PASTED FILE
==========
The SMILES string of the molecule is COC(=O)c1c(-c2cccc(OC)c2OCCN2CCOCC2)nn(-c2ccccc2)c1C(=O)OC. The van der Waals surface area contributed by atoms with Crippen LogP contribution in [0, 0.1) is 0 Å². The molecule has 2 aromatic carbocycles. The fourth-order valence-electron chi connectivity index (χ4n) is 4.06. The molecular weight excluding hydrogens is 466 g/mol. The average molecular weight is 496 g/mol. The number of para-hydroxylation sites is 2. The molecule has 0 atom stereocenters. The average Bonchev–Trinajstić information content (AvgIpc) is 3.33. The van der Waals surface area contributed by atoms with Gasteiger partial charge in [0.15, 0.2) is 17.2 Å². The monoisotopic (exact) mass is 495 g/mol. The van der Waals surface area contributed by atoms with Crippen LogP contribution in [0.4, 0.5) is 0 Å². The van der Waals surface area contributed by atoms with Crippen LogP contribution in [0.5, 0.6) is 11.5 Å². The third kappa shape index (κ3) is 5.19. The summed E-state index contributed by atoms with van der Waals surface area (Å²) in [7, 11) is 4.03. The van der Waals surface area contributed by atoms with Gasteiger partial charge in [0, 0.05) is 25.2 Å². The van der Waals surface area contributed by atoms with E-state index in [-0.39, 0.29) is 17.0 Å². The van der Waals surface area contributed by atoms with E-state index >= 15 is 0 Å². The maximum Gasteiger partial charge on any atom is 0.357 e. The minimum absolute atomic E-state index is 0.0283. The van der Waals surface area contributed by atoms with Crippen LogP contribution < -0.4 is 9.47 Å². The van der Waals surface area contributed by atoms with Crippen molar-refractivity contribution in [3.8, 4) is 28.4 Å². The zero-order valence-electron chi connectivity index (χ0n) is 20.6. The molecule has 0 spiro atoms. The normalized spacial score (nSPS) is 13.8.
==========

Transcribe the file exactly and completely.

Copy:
The SMILES string of the molecule is COC(=O)c1c(-c2cccc(OC)c2OCCN2CCOCC2)nn(-c2ccccc2)c1C(=O)OC. The van der Waals surface area contributed by atoms with Crippen LogP contribution in [0, 0.1) is 0 Å². The molecule has 2 aromatic carbocycles. The fourth-order valence-electron chi connectivity index (χ4n) is 4.06. The molecular weight excluding hydrogens is 466 g/mol. The average molecular weight is 496 g/mol. The number of para-hydroxylation sites is 2. The molecule has 0 atom stereocenters. The average Bonchev–Trinajstić information content (AvgIpc) is 3.33. The van der Waals surface area contributed by atoms with Gasteiger partial charge in [0.15, 0.2) is 17.2 Å². The monoisotopic (exact) mass is 495 g/mol. The van der Waals surface area contributed by atoms with Crippen LogP contribution in [0.4, 0.5) is 0 Å². The van der Waals surface area contributed by atoms with Crippen LogP contribution in [0.5, 0.6) is 11.5 Å². The third kappa shape index (κ3) is 5.19. The summed E-state index contributed by atoms with van der Waals surface area (Å²) in [7, 11) is 4.03. The van der Waals surface area contributed by atoms with Gasteiger partial charge in [0, 0.05) is 25.2 Å². The van der Waals surface area contributed by atoms with E-state index in [-0.39, 0.29) is 17.0 Å². The van der Waals surface area contributed by atoms with E-state index >= 15 is 0 Å². The maximum Gasteiger partial charge on any atom is 0.357 e. The minimum absolute atomic E-state index is 0.0283. The van der Waals surface area contributed by atoms with Crippen LogP contribution < -0.4 is 9.47 Å². The van der Waals surface area contributed by atoms with Crippen molar-refractivity contribution in [3.8, 4) is 28.4 Å². The zero-order valence-electron chi connectivity index (χ0n) is 20.6. The molecule has 0 spiro atoms. The normalized spacial score (nSPS) is 13.8.